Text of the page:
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Store Tour | JHU Comic Books in New York City

by  in Comic News Comment
Store Tour | JHU Comic Books in New York City

Welcome to Store Tour, ROBOT 6’s weekly exploration of comics shops, and the people who run them. Each Sunday we feature a different store, and also get to know the person behind the register.

To discover a comic store in your area, visit FindAComicShop.com

This week’s store is JHU Comic Books, located at 32 East 32nd St. in New York City. We spoke with store manager Aimee LoSecco.

ROBOT 6: What’s the secret origin of your store?

Aimee LoSecco: JHU Comic Books rose out of the ashes of Jim Hanley’s Universe. Jim Hanley was retiring, and the current owners of JHU Comic Books — Ron Hill and Nick Purpura, who were operating managers of Jim Hanley’s Universe — decided to buy the guts of the company from him and start fresh: new location, new company, new name, but the same employees and ideals — clean, well-lit, well-stocked stores with a knowledgeable and friendly staff. And if you haven’t figured out, the JHU in the title is a loving nod to Jim Hanley’s Universe.

Tell me about the layout of your store. How did you work that out?

The layout of the store is alphabetical by title, with some exceptions. We have kids’ books, magazines, mini comics, and a few other genres have their own sections. We also keep things in families, such as Avengers, Batman, X-Men, etc. We also like to highlight writers and creators, such as Jack Kirby, Steve Ditko, Neil Gaiman and Grant Morrison.

Why did you decide to get into comics retailing? What in your background do you think made you particularly suited for the retail side of comics?

I got into comics retailing because I have always loved comics, and I was in between jobs at the time. I had been working in entertainment licensing when the company was sold and found myself working in public relations, which wasn’t for me. I was in my 20s and wanted to pursue my art career, and was offered a job at Gotham City Comics. When they closed their doors, I was offered a job at Jim Hanley’s Universe, and was kept on staff at JHU Comic Books. Working in licensing and public relations definitely has helped in the 11 years I’ve been working in comics retailing. You get to see both sides of comic book (and comic-themed product) productions, as well as the marketing end of it. You get to know your audience, from start to finish.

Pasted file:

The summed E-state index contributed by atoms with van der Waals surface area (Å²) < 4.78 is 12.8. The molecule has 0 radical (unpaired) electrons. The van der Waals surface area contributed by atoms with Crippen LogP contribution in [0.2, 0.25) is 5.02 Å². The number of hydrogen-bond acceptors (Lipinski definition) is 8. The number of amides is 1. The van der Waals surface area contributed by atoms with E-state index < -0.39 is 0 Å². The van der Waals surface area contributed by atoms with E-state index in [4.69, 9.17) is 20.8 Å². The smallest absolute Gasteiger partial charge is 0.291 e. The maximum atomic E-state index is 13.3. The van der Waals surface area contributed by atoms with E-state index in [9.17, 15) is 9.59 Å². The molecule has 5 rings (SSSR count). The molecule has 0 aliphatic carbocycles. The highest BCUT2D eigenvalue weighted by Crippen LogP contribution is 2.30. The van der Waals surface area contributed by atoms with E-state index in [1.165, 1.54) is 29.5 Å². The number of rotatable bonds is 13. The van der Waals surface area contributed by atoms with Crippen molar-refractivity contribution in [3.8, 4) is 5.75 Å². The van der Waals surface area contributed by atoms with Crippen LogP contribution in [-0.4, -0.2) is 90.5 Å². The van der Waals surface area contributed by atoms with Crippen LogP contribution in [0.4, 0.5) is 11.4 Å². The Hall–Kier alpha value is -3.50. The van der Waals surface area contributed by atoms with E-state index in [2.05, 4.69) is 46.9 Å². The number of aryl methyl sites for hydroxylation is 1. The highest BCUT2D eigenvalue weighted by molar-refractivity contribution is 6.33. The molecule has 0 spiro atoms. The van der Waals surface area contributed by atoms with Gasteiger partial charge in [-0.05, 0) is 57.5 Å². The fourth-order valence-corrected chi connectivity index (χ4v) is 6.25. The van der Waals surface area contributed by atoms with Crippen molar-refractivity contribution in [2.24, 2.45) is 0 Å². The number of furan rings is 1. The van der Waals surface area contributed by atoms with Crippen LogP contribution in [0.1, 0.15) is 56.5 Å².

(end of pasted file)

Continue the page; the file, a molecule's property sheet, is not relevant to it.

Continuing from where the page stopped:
Do you have a philosophy or strategy to retailing?

My pitch is pretty basic: an honest, soft sell; be knowledgeable and passionate. If you act like a car salesman, you drive people away. I’ll walk out of a store if a salesperson hard sells me on something, so I won’t do that to someone else. I love giving people gifts, so suggesting comics is like picking out the perfect gift. I won’t push a book on someone just to sell it. If I think they won’t enjoy it, I’ll lead them to another book. I won’t shit-talk a book, because every book is someone’s favorite, but you can tell pretty quickly if a customer won’t be satisfied with a certain comic.

What are your current bestsellers? What are your favorites that deserve to sell better at your store?

The classics always sell, current or otherwise. Batman alone accounts for a large chunk of our sales, just under 15 percent. We’ve sold upwards of 600 copies of Saga Vol. 1. I’ve hand-sold 10 copies of Lumberjanes trade paperback in about 18 hours, six copies of Punk Rock Jesus in four hours, and that was just off of “What do you recommend?” I try to push little publishers and sleeper hits. Everyone knows about Watchmen and Dark Knight Returns. People need to read offshoot stuff like Rachel Rising, Humans and Toe Tag Riot. They also need to revisit books like Elfquest and Groo, which are printing new stories.

What is your customer base like? How has it changed over time?

Our customer base is incredibly diverse. We get a lot of international and tourist-based customers, but the majority of our customers are regulars who come in for their weekly, monthly, or yearly fix. We’re lucky to have loyal customers, even if they come through once a year. Over the past 11 years, I have to say that women are waving their nerd flag a whole lot higher and more proudly, which is so awesome. Comics are for everyone. Everyone. They transcend race, creed, culture, gender, age, everything. If the book is well-written and the message universal, then anyone can accept it.

How do you reach out to new customers? How do you advertise?

We try to make the most of social media, since that’s how everyone communicates nowadays. They like the tweets and the facebooks and the instagrammings, so that’s what we do too. I always say that cheekily because it’s so informal, and we like to be the local comic shop where people hang around and socialize. We also have a membership program that offers weekly discounts on new releases, and also have seasonal, holiday, and “just because” sales that are only for members. We like to reward our customers for their loyalty and support. In an economy where it comes to comic books or rent, and people choose comic books, we like to show our appreciation however we can. And that’s mostly through sales, signings, events, and going above and beyond the call with customer service. We even post pics of customers who come in costume or have cool comic-themed tattoos or T-shirts.